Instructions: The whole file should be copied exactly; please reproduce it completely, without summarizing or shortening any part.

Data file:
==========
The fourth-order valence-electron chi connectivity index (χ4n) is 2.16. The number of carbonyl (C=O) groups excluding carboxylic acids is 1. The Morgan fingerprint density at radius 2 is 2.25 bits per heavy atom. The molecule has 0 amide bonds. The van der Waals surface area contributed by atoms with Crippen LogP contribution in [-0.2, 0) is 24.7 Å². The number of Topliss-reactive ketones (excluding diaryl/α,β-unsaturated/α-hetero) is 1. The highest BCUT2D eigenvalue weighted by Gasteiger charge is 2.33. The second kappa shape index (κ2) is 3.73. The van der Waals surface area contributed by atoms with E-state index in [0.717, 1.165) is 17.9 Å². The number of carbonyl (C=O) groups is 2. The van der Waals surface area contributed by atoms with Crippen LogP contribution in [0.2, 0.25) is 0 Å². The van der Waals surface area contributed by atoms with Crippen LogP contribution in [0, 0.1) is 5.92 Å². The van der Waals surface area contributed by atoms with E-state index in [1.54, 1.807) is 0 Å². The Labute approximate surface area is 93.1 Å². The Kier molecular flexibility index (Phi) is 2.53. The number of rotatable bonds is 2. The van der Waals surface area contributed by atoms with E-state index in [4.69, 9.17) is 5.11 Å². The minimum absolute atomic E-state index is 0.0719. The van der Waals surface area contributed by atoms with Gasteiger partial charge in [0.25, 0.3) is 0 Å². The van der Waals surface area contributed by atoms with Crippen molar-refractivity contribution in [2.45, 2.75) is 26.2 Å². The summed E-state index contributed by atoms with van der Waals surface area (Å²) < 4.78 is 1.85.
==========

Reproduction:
The fourth-order valence-electron chi connectivity index (χ4n) is 2.16. The number of carbonyl (C=O) groups excluding carboxylic acids is 1. The Morgan fingerprint density at radius 2 is 2.25 bits per heavy atom. The molecule has 0 amide bonds. The van der Waals surface area contributed by atoms with Crippen LogP contribution in [-0.2, 0) is 24.7 Å². The number of Topliss-reactive ketones (excluding diaryl/α,β-unsaturated/α-hetero) is 1. The highest BCUT2D eigenvalue weighted by Gasteiger charge is 2.33. The second kappa shape index (κ2) is 3.73. The van der Waals surface area contributed by atoms with E-state index in [0.717, 1.165) is 17.9 Å². The number of carbonyl (C=O) groups is 2. The van der Waals surface area contributed by atoms with Crippen LogP contribution in [0.2, 0.25) is 0 Å². The van der Waals surface area contributed by atoms with Crippen LogP contribution in [0, 0.1) is 5.92 Å². The van der Waals surface area contributed by atoms with E-state index in [1.54, 1.807) is 0 Å². The Labute approximate surface area is 93.1 Å². The Kier molecular flexibility index (Phi) is 2.53. The number of rotatable bonds is 2. The van der Waals surface area contributed by atoms with E-state index in [4.69, 9.17) is 5.11 Å². The minimum absolute atomic E-state index is 0.0719. The van der Waals surface area contributed by atoms with Gasteiger partial charge in [0.25, 0.3) is 0 Å². The van der Waals surface area contributed by atoms with Crippen molar-refractivity contribution in [2.45, 2.75) is 26.2 Å². The summed E-state index contributed by atoms with van der Waals surface area (Å²) < 4.78 is 1.85.